Kids always surprise you with how much they learn from observation. What they learn, they may immediately forget, hence “repetition” is another tool to retain the information they receive. Kids learn about money in a similar fashion. What they don’t learn from you, they will learn from observing others. However, the adults in a kid’s life do not always make the best role models in financial behavior. So, it is important to talk to kids about money and do it frequently. If you are uncomfortable doing that, well we are here to help.
The first step is to think about what everyday topics and activities can be opportunities about money lessons.
When should I start teaching kids about money?
Kids as young as 3-years old are smart enough to understand basic concepts such as “needs vs wants” and that coins have different shapes. For some ideas on activities:
If your kids are older, then there are many more opportunities to guide them about finance.
Saving Money Conversations
We are not discussing piggy banks here because everyone knows about piggy banks and how they help kids understand the concept of savings. Here are some other ideas:
- Electricity: When kids leave the TV or lights or AC on unnecessarily, explain them how it makes the family electricity bill more expensive. This will also give you an opportunity to talk about the “invisible” costs of running a home (the transactions that they do not see/observe such as electricity and water bills). The intention is not to make them feel guilty but to make them understand that their choices can have an impact on family’s finance.
- Water: Same thing as above. Children may leave the water running or forget about closing the tap. You can use this opportunity to talk about not only your water bill and how it impacts your family’s monthly bills, but also educate them about the importance of conserving water.
- Shopping and coupons: Who doesn’t love & use coupons? What is the word associated most with a coupon – thats right – “Savings”! Discuss how its fun to find deals and coupons and how it saves the family money. Play a simple game. Give them a $10 bill and take them to a store which offers coupons. Show them how they can extend what they can buy with a $10 bill by effectively using the coupons.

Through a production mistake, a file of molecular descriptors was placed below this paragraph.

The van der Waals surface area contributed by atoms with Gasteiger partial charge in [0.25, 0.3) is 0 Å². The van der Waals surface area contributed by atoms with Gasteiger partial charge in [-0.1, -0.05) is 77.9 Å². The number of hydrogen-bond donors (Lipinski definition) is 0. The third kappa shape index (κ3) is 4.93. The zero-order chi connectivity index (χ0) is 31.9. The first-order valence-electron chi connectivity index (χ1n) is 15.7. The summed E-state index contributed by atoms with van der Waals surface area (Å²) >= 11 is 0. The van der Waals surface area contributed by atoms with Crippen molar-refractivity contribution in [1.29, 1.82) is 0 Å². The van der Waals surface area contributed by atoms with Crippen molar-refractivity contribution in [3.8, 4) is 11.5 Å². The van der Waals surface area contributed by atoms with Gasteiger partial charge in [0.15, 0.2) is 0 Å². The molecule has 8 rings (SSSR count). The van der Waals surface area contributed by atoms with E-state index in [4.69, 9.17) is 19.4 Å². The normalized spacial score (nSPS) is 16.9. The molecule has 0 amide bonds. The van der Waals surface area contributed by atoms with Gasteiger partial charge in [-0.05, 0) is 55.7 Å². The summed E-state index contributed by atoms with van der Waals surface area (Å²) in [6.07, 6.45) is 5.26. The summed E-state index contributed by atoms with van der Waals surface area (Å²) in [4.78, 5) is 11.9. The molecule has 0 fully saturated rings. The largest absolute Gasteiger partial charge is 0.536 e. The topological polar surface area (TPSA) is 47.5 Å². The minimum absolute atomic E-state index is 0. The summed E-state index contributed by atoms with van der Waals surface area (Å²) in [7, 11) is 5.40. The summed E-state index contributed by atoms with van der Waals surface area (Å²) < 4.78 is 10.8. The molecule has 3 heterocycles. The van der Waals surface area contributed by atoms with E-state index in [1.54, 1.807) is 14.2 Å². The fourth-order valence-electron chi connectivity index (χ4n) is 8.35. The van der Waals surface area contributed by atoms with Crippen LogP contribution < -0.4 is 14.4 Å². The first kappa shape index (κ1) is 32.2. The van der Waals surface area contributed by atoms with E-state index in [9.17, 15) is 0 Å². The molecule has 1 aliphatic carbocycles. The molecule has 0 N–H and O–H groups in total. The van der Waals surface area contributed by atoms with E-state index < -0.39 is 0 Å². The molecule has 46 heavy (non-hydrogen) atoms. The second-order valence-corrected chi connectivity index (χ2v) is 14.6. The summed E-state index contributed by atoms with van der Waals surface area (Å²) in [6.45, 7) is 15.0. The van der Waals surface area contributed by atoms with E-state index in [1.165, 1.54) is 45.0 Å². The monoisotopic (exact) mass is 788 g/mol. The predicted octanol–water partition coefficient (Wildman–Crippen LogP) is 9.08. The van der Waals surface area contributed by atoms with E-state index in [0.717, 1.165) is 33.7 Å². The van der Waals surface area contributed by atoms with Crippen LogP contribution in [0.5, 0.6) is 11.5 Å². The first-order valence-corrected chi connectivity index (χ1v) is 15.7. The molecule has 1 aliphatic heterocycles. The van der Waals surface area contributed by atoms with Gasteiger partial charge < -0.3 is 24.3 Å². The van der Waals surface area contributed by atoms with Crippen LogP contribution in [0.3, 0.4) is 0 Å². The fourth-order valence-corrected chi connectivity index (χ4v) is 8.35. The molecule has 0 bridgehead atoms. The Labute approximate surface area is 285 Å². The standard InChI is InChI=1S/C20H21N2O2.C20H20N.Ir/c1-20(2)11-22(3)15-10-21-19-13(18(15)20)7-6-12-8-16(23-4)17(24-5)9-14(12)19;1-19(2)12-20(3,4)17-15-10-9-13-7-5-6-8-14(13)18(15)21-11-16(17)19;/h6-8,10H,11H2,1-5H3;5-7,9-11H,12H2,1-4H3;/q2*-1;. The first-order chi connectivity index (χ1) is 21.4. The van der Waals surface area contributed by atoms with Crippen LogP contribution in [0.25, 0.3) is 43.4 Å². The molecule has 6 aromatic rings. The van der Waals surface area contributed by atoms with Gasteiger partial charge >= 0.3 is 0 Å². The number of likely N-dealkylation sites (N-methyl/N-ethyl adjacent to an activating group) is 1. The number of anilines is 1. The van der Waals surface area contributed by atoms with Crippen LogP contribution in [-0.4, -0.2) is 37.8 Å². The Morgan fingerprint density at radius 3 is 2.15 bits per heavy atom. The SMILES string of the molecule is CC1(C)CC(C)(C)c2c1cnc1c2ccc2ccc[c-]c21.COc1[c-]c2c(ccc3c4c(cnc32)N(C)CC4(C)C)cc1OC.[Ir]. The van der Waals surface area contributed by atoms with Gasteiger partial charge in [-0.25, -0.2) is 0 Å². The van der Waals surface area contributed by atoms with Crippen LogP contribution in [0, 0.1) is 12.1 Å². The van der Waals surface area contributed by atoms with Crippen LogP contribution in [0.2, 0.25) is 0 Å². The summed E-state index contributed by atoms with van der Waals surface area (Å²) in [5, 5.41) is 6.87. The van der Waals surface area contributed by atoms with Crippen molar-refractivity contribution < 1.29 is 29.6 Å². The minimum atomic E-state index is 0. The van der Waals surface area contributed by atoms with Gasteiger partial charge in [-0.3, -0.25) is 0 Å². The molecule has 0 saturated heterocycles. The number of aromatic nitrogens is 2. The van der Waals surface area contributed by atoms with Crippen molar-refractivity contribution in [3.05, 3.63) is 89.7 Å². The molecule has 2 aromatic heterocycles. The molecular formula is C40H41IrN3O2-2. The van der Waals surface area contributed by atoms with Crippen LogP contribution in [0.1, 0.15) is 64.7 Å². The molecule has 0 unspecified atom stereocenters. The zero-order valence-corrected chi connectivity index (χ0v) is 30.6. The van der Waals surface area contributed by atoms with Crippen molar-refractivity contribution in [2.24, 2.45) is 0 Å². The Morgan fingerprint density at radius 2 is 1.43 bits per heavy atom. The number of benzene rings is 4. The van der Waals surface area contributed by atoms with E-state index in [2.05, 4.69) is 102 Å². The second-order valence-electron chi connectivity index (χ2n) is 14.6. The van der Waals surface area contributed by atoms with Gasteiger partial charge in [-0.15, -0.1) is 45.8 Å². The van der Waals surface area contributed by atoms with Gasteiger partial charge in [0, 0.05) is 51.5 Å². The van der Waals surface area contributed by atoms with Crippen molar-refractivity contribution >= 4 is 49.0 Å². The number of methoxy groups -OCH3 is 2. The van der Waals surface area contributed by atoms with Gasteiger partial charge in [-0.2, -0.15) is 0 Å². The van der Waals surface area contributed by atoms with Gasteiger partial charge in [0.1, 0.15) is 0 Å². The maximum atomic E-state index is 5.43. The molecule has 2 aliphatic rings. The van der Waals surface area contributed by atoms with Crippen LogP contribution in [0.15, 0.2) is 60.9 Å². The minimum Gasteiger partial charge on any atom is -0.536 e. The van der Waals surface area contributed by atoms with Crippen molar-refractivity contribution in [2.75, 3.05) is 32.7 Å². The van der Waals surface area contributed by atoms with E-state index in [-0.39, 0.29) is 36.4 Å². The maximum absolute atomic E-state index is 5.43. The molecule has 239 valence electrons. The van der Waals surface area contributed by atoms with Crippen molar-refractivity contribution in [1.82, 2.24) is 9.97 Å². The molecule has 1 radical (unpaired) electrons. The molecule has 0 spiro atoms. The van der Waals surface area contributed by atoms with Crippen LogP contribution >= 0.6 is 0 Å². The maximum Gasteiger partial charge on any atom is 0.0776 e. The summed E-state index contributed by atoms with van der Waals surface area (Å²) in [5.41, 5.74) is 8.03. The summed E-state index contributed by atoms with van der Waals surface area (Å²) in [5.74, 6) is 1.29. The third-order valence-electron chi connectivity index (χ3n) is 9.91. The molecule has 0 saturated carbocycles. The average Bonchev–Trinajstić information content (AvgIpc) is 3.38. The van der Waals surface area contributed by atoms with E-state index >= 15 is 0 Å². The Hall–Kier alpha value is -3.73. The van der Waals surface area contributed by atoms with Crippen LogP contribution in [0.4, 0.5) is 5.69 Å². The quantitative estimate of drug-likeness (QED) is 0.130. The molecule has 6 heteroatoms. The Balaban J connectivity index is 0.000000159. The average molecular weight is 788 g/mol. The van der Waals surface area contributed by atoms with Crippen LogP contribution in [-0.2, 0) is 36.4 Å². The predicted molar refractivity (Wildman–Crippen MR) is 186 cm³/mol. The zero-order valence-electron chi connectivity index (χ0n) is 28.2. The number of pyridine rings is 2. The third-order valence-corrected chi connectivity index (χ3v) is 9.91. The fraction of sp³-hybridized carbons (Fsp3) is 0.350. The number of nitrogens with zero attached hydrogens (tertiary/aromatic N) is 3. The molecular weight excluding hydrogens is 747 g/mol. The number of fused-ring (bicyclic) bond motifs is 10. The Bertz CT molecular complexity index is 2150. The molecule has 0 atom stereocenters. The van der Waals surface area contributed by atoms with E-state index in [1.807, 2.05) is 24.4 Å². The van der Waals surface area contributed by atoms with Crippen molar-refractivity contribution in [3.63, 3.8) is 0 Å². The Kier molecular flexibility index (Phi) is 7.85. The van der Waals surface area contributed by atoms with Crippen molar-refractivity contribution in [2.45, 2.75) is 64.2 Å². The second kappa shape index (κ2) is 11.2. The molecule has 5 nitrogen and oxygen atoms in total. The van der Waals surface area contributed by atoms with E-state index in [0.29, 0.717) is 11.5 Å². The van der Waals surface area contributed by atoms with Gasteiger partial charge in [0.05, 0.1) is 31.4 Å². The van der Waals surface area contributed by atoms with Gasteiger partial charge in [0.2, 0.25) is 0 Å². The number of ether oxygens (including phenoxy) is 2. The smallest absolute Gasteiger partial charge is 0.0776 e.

- Bank: We realize its boring to talk about the bank. But its important for kids to understand the difference between a piggy bank and a bank. Bank for example is more secure and offers interest!
Earning Money Conversations
It is important for kids to learn that the money is not always present. It comes as a result of effort. Here are some ways to teach them about earning money:
- Discuss salary, jobs and profession: Concept of salary and wages is extremely new to the kids. Explain to them what it means to earn a salary and that different professions earn different amount of money. You may also discuss how experience and expertise help improve the salary in real life. Discuss your own profession and explain what you do for a living. The next step is to give them chances to earn money.
- Give Allowance: A monthly weekly allowance that they have full control over will give them an idea about how their spending choices impact their wealth.
- Pay for “Special” Chores: Chores are integral part of growing up. While we do not recommend giving kids money in exchange for “routine” tasks such as doing the dishes & cleaning their room, you can reward them for “additional” chores that are not part of their routine.
- Reward good behavior and habits: Every parent wants their kids to do great at school. However, studies have shown that inculcating good behavior and habits is more important than rewarding for good grades. So reward them for good habits such as reading books, completing homework and completing homework on time.
- Part-time jobs: In summer it could mean cutting grass or in winter it could mean shoveling snow!
Children need to understand that sometimes it feels good to give for good causes. Help them understand why is it important to give. One way to start could be to have them pick a cause/charity that they care about – for example pets. Then help them store (in a piggy bank) a fraction of their earnings for this charity. When it is time to give, let them donate directly to the charity if possible. This will help them feel good about helping those in need.